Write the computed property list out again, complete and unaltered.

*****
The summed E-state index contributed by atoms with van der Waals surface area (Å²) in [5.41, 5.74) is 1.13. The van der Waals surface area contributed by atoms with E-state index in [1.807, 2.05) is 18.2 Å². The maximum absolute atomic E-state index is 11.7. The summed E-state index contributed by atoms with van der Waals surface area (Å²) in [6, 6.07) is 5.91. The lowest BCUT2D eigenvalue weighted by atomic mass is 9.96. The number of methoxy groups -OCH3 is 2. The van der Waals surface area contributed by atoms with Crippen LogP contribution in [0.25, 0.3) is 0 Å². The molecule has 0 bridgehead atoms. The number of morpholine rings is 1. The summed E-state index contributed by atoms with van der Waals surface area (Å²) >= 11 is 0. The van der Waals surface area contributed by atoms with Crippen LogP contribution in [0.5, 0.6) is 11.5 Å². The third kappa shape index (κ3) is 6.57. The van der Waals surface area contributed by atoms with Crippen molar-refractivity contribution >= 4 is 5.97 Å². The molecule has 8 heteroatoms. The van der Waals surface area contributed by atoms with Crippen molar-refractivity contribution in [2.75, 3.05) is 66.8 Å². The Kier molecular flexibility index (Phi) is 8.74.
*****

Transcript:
The summed E-state index contributed by atoms with van der Waals surface area (Å²) in [5.41, 5.74) is 1.13. The van der Waals surface area contributed by atoms with E-state index in [1.807, 2.05) is 18.2 Å². The maximum absolute atomic E-state index is 11.7. The summed E-state index contributed by atoms with van der Waals surface area (Å²) in [6, 6.07) is 5.91. The lowest BCUT2D eigenvalue weighted by atomic mass is 9.96. The number of methoxy groups -OCH3 is 2. The van der Waals surface area contributed by atoms with Crippen LogP contribution in [0.25, 0.3) is 0 Å². The molecule has 0 bridgehead atoms. The number of morpholine rings is 1. The summed E-state index contributed by atoms with van der Waals surface area (Å²) >= 11 is 0. The van der Waals surface area contributed by atoms with Crippen LogP contribution in [0.5, 0.6) is 11.5 Å². The third kappa shape index (κ3) is 6.57. The van der Waals surface area contributed by atoms with Crippen molar-refractivity contribution >= 4 is 5.97 Å². The molecule has 8 heteroatoms. The van der Waals surface area contributed by atoms with Crippen molar-refractivity contribution in [2.75, 3.05) is 66.8 Å². The Kier molecular flexibility index (Phi) is 8.74.